When the end to America's long football national nightmare first appeared in sight last Thursday—after a contentious 4½-month lockout, NFL owners voted 31--0 to ratify a 10-year labor deal with players, who approved it on Monday—owners gave commissioner Roger Goodell and his negotiating team a standing ovation in a ballroom at an Atlanta airport hotel. Goodell, who had famously reduced his $10 million salary to $1 in March, took a second to let the moment sink in. One owner piped up and said the negotiators deserved a fine meal for their efforts. "I'm happy to spring for it," Goodell said drolly, "but not if I'm still making a dollar a year."
No one in the NFL will be eating on the cheap now, especially with players getting a hefty 55% of all network TV money—which could reach $8 billion in 2014. Imagine that: The players' share of the TV revenue that year will likely be more than the total league revenue of $4 billion 15 years earlier. The nation is recovering from the worst recession since the Great Depression. This new deal proves that the NFL is immune to it.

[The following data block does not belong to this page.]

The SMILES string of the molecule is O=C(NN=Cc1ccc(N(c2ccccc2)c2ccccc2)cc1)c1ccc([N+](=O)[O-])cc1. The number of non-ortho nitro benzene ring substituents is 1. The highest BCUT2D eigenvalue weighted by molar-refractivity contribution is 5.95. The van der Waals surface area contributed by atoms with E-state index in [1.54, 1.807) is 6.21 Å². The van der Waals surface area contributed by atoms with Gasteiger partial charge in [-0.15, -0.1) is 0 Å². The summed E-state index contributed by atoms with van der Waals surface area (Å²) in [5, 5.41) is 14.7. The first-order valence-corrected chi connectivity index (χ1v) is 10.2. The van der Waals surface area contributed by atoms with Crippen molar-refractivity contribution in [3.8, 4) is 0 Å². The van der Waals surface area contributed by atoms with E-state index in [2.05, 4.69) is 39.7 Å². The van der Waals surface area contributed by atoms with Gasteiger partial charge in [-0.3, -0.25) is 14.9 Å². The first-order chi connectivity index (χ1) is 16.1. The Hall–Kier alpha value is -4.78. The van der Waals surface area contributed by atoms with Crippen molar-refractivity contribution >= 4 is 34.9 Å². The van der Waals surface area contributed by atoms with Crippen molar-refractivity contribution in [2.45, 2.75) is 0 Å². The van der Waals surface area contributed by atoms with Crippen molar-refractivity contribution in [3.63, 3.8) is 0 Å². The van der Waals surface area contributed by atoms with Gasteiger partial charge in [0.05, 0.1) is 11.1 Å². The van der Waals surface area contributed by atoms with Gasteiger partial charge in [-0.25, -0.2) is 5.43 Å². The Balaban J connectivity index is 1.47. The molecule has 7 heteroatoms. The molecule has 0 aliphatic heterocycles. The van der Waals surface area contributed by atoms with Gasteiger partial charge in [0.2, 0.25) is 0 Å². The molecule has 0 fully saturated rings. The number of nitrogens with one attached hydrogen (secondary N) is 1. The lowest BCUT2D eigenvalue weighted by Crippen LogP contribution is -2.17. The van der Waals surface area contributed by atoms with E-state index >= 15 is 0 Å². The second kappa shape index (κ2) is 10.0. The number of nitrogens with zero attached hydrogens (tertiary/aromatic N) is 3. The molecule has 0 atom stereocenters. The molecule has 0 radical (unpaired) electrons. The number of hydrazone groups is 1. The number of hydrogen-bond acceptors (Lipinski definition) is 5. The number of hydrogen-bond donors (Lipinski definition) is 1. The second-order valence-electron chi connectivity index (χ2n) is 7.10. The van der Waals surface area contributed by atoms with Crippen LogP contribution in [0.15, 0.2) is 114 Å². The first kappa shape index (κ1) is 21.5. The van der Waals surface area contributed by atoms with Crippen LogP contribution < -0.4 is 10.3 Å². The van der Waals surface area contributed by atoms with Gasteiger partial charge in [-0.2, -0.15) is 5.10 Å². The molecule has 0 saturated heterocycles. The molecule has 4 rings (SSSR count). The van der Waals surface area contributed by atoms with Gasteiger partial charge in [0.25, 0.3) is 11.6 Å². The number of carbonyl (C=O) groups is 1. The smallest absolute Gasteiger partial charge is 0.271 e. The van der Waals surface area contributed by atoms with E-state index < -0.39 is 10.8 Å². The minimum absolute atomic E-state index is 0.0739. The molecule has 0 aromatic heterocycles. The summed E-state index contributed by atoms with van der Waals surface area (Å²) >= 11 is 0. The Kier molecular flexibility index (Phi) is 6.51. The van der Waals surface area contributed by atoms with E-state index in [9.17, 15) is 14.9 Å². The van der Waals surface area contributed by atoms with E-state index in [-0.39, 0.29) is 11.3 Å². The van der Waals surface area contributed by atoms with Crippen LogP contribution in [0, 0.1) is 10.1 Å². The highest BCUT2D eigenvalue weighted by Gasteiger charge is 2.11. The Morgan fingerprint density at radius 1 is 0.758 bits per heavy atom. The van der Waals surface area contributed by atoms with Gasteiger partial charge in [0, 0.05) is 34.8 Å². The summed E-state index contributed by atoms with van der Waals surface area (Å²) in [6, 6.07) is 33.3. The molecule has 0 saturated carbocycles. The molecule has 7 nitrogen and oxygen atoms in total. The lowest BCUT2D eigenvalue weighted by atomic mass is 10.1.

But the NFL is headed into a new world of football, and that's not necessarily good news. The collective bargaining agreement curtails the frequency and intensity of workouts (for example, players can be kept on the field for only four hours), prompting one general manager to tell SI last Saturday, "I'm just surprised they didn't pass a rule saying we had to give all the players juice boxes after every practice." Ouch.
What is it they say after a hard labor negotiation—it's a good deal if no one's really happy with it? It may take a while for the old guard to get used to the new NFL. But there's plenty of time. This deal runs through the draft in 2021 ... when the NFL will be 101 years old.